Catheter-associated urinary tract infection (CAUTI) is one of the leading causes of nosocomial infections and the outcomes range from patient discomfort, pyelonephritis, morbidity and, in rare cases, death. Numerous pathogens cause CAUTI by forming biofilms on inserted catheters including Gram-negative bacteria, such as Escherichia coli and Pseudomonas aeruginosa, Gram-positive cocci, and fungi. The rise of P. aeruginosa induced CAUTI is of particularly concern because P. aeruginosa biofilms are highly refractory to oral antibiotic therapy. The molecular mechanisms that allow bacteria to form biofilms on the catheter during CAUTI are not well understood. To uncover those molecular events, we have utilized P. aeruginosa as a model pathogen in which in vitro biofilm formation is well characterized. We have recently developed a murine model of CAUTI. Using this murine CAUTI model, we have published results showing that isogenic polysaccharide-deficient mutants colonized catheters as efficiently as parental PA14 and PA01 strains. These surprising results indicate that P. aeruginosa formed during CAUTI is fundamentally different from biofilms characterized in laboratory conditions. Our recent RNA-seq data reveal that urine induces the down-regulation of the quorum signaling (QS) pathway and the up-regulation of the Entner- Doudoroff metabolic pathway. These results led us to hypothesize that changes to P. aeruginosa gene expression in response to host urine contributes to CAUTI. We will address our hypothesis by completing the following aims: 1) Identify the mechanism and requirement of urine suppression of QS during CAUTI, 2) Determine the requirement for Entner-Doudoroff pathway during CAUTI, and 3) Determine the selective pressure of chronic CAUTI on P. aeruginosa. Results from our proposed studies will characterize the molecular mechanism of QS repression by urine and determine the contribution of differentially regulated genes to CAUTI. Together, findings from these experiments will advance our understanding of chronic, biofilm-based infections by bacterial pathogens.

Public Health Relevance

Catheter associated urinary tract infections are a major cause of nosocomial infections by pathogens that form biofilms on the catheter surface. This proposal seeks to identify the requirement of altered bacterial response to the host to mediate biofilm formation on catheters. Results from these studies will yield insight into the molecular mechanisms leading to catheter associated urinary tract infections.

National Institute of Health (NIH)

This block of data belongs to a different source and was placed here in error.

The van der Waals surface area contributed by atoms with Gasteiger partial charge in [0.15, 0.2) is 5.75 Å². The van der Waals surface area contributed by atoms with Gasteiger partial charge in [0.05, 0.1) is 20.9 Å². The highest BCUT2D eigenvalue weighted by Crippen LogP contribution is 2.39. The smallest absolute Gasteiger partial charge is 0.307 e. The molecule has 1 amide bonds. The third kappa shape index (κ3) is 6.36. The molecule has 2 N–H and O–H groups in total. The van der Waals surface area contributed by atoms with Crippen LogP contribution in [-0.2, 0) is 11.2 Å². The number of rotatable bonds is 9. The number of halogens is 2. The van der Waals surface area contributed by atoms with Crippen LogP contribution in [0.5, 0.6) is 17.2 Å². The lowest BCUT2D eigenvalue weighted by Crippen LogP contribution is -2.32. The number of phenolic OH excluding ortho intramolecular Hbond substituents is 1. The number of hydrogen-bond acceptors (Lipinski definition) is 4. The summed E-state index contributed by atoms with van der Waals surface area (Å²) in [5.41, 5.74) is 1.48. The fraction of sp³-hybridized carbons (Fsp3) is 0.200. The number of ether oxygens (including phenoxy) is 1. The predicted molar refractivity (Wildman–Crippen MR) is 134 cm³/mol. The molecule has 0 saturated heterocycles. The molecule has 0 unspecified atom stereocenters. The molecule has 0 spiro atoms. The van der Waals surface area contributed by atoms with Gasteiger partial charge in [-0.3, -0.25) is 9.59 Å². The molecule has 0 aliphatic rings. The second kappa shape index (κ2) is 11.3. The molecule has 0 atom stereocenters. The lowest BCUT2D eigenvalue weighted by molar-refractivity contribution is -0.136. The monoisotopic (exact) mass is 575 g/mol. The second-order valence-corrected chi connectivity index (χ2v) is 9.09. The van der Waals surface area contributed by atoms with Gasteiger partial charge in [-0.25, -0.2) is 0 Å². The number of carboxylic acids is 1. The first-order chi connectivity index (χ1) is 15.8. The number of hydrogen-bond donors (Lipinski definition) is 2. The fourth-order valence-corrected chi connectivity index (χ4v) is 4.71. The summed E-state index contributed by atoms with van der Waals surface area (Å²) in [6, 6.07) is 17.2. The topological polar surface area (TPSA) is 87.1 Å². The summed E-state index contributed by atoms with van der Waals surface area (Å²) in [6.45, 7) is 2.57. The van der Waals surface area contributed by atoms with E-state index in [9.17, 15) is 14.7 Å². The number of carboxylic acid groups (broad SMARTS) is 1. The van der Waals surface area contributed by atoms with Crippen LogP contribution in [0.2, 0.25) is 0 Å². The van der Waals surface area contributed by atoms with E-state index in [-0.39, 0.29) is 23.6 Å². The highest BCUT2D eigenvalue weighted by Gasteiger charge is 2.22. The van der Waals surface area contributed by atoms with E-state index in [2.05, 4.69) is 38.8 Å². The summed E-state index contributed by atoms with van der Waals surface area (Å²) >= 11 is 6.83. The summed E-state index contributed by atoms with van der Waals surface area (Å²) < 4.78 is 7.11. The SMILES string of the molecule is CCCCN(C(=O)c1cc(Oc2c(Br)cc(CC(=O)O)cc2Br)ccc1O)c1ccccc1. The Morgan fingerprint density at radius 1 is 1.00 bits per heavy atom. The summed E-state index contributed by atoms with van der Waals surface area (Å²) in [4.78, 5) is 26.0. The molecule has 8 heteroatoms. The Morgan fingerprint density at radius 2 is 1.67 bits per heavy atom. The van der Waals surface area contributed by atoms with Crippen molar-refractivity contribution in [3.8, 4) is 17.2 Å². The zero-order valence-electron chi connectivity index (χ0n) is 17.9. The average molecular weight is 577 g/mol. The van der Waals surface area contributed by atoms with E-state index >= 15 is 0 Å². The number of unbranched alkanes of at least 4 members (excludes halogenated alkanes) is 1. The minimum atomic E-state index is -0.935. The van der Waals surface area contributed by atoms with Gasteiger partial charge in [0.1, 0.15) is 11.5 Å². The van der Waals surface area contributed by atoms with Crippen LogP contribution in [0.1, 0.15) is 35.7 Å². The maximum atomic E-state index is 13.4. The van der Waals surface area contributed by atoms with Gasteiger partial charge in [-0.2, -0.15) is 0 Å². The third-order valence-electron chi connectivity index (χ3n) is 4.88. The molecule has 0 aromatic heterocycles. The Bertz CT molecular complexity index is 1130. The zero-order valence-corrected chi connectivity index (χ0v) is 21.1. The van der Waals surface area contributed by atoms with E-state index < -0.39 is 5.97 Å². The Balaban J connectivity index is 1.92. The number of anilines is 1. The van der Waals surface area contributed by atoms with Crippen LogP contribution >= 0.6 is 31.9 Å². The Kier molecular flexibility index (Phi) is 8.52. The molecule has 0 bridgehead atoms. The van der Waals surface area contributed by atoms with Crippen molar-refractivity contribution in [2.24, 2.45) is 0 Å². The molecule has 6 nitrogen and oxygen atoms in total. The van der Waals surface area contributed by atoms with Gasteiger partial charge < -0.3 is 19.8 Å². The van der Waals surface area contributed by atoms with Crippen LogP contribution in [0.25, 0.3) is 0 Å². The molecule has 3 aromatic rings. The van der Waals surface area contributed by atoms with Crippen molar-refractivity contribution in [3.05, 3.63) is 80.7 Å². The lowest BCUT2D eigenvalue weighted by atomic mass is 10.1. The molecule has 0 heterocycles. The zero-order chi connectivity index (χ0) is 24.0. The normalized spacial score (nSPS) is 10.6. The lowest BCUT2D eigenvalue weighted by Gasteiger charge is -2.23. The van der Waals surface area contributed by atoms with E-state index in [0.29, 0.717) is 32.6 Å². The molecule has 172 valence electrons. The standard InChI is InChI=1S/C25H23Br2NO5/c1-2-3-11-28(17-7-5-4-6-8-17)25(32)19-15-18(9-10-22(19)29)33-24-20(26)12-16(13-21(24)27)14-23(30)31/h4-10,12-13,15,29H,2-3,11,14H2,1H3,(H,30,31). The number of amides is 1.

National Institute of Allergy and Infectious Diseases (NIAID)
Research Project (R01)
Project #
Application #
Study Section
Bacterial Pathogenesis Study Section (BACP)
Program Officer
Ernst, Nancy Lewis
Project Start
Project End
Budget Start
Budget End
Support Year
Fiscal Year
Total Cost
Indirect Cost
University of Maryland College Park
Anatomy/Cell Biology
Earth Sciences/Resources
College Park
United States
Zip Code
Cole, Stephanie J; Hall, Cherisse L; Schniederberend, Maren et al. (2018) Host suppression of quorum sensing during catheter-associated urinary tract infections. Nat Commun 9:4436
Orr, Mona W; Weiss, Cordelia A; Severin, Geoffrey B et al. (2018) A subset of exoribonucleases serve as degradative enzymes for pGpG in c-di-GMP signaling. J Bacteriol :
Hall, Cherisse L; Lee, Vincent T (2018) Cyclic-di-GMP regulation of virulence in bacterial pathogens. Wiley Interdiscip Rev RNA 9:
Zhou, Eric; Seminara, Anna B; Kim, Soo-Kyoung et al. (2017) Thiol-benzo-triazolo-quinazolinone Inhibits Alg44 Binding to c-di-GMP and Reduces Alginate Production by Pseudomonas aeruginosa. ACS Chem Biol 12:3076-3085
Hendrick, William A; Orr, Mona W; Murray, Samantha R et al. (2017) Cyclic Di-GMP Binding by an Assembly ATPase (PilB2) and Control of Type IV Pilin Polymerization in the Gram-Positive Pathogen Clostridium perfringens. J Bacteriol 199:
Okegbe, Chinweike; Fields, Blanche L; Cole, Stephanie J et al. (2017) Electron-shuttling antibiotics structure bacterial communities by modulating cellular levels of c-di-GMP. Proc Natl Acad Sci U S A 114:E5236-E5245
Gr√ľndling, Angelika; Lee, Vincent T (2016) Old concepts, new molecules and current approaches applied to the bacterial nucleotide signalling field. Philos Trans R Soc Lond B Biol Sci 371:
Orr, Mona W; Galperin, Michael Y; Lee, Vincent T (2016) Sustained sensing as an emerging principle in second messenger signaling systems. Curr Opin Microbiol 34:119-126